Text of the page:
Ann Arbor Area Community News
It’s been a while since we had a good parking fight around here, so thanks to AnnArbor.com for throwing us a bone. In two pieces today, they post one downtown merchant’s op-ed for free parking during the holidays, and an article on the Ann Arbor City Council’s upcoming discussion of extending meter enforcement from 6pm to 10pm. (full resolution text.)
City Councilmember Sandi Smith cites, in her explanation of the time extension, the importance of convenient, high-turnover parking at the curb for downtown businesses and customers. For at least five years, the DDA has observed that the 6pm end time encourages all-night parking – a downtown employee or patron arriving at 4 or 5pm pays the meter through 6pm, then leaves the car there for the rest of the night, forcing later patrons to park further away even for short trips.
Commenters on AnnArbor.com, by contrast, are heavily skewed towards the attitude that parking should be free, so that downtown Ann Arbor businesses can compete effectively with WalMart.
Extending meter enforcement can, according to Don Shoup and others, help downtown businesses in this competition by providing parking convenience, often a stronger factor than price in the mall vs. downtown decision. (This, as observed, rarely factors into the visceral reaction to pricing parking.)
Notably, past discussions of downtown parking pricing and timing have typically led to the concern that lower income downtown employees priced out by such a decision be provided with an alternative – such as extending the hours of bus service. The resolution at hand does not seem to include consideration of such alternatives.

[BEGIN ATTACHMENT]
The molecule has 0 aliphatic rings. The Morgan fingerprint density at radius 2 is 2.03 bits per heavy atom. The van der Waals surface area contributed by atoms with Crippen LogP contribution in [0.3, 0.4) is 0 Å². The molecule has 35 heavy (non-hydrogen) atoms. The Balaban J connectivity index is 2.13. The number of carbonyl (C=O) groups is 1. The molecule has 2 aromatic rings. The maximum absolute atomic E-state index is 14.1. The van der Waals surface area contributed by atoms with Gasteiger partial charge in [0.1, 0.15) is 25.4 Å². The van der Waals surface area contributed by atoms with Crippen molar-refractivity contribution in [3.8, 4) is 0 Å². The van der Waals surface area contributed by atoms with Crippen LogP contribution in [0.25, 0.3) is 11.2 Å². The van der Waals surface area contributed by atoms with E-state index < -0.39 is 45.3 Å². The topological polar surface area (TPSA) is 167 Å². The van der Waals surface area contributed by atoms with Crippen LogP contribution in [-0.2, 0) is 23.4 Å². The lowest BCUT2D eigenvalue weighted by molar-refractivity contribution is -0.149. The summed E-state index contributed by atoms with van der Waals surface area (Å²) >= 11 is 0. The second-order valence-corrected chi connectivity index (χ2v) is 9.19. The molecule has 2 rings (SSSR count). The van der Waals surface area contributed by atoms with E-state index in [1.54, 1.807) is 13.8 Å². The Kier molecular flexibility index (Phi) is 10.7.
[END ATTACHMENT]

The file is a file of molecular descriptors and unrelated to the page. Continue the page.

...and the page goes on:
The resolution references the 2007 Nelson/Nygaard study of downtown parking, available online.
Ever since Jim Epolito announced his departure as Michigan’s top economic development material, speculation has flown over who would succeed him (at least, among we geeks who read the business press). Ann Arbor SPARK‘s own Mike Finney was among the leading names, but MEDC has recently nominated Greg Main.
Grand Rapids area native Main formerly worked in Michigan’s Commerce Department in the 1980s sees familiar issues: “We were talking about diversification back in the 1980s. As soon as the auto industry started coming back we sort of forgot about that. I think what has changed is the world has changed… As the economy comes back, the places that prosper are going to be strong, innovative economies.”
Main will be moving home from Oklahoma City, where he recently retired from economic development group i2E, Inc.
You might have noticed some signs of construction on Liberty Street where the old National City used to be.
According to Concentrate, this space is currently being renovated by Mckinley, who also renovated the building next door that houses Salsaritas, Bar Louie, Google, Ann Arbor Spark, Renaissance, and other businesses.
Originally, McKinley had intended to raze the old buildings and put a new 2 story building in its place. Now, they are just going to renovate the buildings to make room for tenets.
According to Concentrate:
“Renovation includes a new brick-and-stone façade. The 15,000 square feet McKinley is renovating doesn’t have a tenant yet. The project is supposed to be done and ready for occupancy within four months.”
All of these ideas and more are on the table as local institution Casa Dominick’s (812 Monroe) is looking to rezone its restaurant and some surrounding parcels as a Planned Unit Development.
There is a public meeting planned at Dominick’s to talk about this proposal on January 12, 2009 at 6pm.